• In Becoming a Ghost has extremely prominent Black Metal elements with a greater focus on orchestration, as well as some minor Industrial Metal touches.
  • Nobody Loves the Bassist: They don't even have one at the moment and have used live backing tracks since Evan Brewer left. Brandon Giffin was supposed to track In Becoming a Ghost but couldn't due to scheduling conflicts, so Keene tracked it himself, and while Jacob Umansky (Painted in Exile) was supposed to do live session bass on Summer Slaughter 2017, his own live session work with Intervals nipped that in the bud and they had to go back to using a backing track. Umansky eventually wound up filling in for them on several dates in 2018 after the second mass departure.
  • Not What I Signed on For/Fan Disillusionment: Explicitly stated by Bryce Butler. As a longtime fan, he was elated at the chance to become a Promoted Fanboy, but once he was actually in the band, he quickly realized just how hideously dysfunctional it was and was all too happy to depart alongside Sorceron and McKinney after their nightmare of a European tour in early 2018.
  • Progressive Metal: Autotheism and In Becoming a Ghost.
  • Religion Rant Album: Autotheism is this at its core.
  • Revolving Door Band: Let's put it this way: they have had two complete mass departures that have left Keene as the sole member. TWO.
  • Sexophone: On "Deconsecrate" thanks to Sergio Flores, aka the "Sexy Sax Man".
  • Shout-Out: "The Spiraling Void": "Round and round and round we spin/With feet of lead and wings of tin"
  • Soprano and Gravel: Employs a dual-vocal setup, with Sorceron (as well as Rydquist and Ficco before him) handling harsh vocals and Keene handling cleans.
  • Special Guest: Various.
    • On album: Brett Batdorf, Andy Taylor (Diskreet), Navene Koperweis, and Nick Pierce all tracked session drums on Akeldama, while Sergio Flores played a saxophone solo on "Deconsecrate" and a flute solo on "Digging the Grave"; lastly, Rydquist returned to do vocals on multiple tracks on In Becoming a Ghost, including all of "The Spiraling Void".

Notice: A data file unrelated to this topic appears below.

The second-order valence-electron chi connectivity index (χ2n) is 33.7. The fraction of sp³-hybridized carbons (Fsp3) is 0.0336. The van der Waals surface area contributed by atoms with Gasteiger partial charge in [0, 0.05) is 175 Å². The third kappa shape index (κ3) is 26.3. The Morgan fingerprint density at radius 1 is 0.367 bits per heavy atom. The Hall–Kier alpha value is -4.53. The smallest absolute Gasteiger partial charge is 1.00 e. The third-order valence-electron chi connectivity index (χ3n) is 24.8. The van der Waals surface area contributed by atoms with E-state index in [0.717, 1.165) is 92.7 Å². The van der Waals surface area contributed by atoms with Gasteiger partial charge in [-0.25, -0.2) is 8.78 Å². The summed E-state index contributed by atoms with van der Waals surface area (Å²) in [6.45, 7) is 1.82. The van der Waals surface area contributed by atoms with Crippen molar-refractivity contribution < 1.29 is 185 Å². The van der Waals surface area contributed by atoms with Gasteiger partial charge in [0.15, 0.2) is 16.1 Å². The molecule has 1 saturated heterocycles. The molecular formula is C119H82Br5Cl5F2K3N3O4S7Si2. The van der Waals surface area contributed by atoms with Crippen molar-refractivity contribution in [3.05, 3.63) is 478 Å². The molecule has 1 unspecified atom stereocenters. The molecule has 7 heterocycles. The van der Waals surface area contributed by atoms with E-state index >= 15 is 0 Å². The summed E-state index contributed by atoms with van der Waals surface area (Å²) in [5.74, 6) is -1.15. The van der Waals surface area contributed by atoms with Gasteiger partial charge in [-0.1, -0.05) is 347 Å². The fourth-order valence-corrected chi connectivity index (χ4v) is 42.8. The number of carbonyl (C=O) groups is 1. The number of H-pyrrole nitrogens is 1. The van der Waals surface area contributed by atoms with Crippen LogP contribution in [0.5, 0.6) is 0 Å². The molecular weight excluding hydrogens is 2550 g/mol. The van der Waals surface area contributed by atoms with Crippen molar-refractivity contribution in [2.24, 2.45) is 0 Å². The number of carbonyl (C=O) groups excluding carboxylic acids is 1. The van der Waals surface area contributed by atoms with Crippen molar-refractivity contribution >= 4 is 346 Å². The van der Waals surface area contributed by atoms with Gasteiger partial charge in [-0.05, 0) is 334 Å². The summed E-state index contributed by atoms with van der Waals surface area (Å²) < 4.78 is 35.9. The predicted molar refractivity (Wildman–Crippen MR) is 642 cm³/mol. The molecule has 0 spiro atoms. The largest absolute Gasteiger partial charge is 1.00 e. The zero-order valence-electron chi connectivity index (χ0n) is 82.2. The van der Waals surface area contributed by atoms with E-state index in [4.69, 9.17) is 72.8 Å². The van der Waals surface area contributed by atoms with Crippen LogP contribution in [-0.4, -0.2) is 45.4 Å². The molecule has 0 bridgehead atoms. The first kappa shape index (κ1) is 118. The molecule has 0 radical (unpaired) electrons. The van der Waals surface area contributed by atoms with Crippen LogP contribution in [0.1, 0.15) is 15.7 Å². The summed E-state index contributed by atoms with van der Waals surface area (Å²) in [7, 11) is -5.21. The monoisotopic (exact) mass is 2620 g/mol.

• Live: Nico Santora, Anthony Barone (A Night in Texas), Julian Kersey (ex-Aegaeon), James Knoerl, Andrew Virrueta (Interloper), Jacob Umansky (Painted in Exile), Gabe Seeber (The Kennedy Veil), Aaron Stechauner (ex-Rings of Saturn), Taylor Wientjes, and Cody Pulliam (Aenimus) are or were all explicitly live fill-ins, while Bryce Butler started out as this and wound up becoming an Ascended Extra.
  • Stage Names: Ken Sorceron's actual last name is Bergeron, but absolutely no one who knows him refers to him by anything other than Sorceron.
  • Start My Own: Rudy started the instrumental metal project Conquering Dystopia with Jeff Loomis, Keith Merrow, and Alex Webster, while Brewer started Entheos with Navene Koperweis, Frank Costa (both ex-Animosity), and Chaney Crabb.
    • Subverted with Cooper's bands Absvrdist and Abhorrent, as they were both around while he was in The Faceless. He just didn't have the time to do anything with them.
  • Technical Death Metal: Akeldama (coupled with deathcore) and Planetary Duality (a straightforward example).
  • Textless Album Cover: For the time being, In Becoming a Ghost.
  • Walking the Earth: How Ken lives. The man spends the vast majority of his time on the road as either a musician or a tour assistant (be it sound, merch, or just hauling shit and driving), and the weeks between tours are usually spent doing mixing and mastering work for extra cash plus the occasional temporary job unless one of his bands is writing and/or recording a new album. It also means that you either can work with him or you can't, as he has the personality that you would expect a road warrior type to have and not everyone can gel with that.
  • We Used to Be Friends: Michael Keene and Ken Sorceron were longtime friends well before the latter joined, but two years of being in a band together completely destroyed their friendship and every last trace of Ken's good will towards Keene.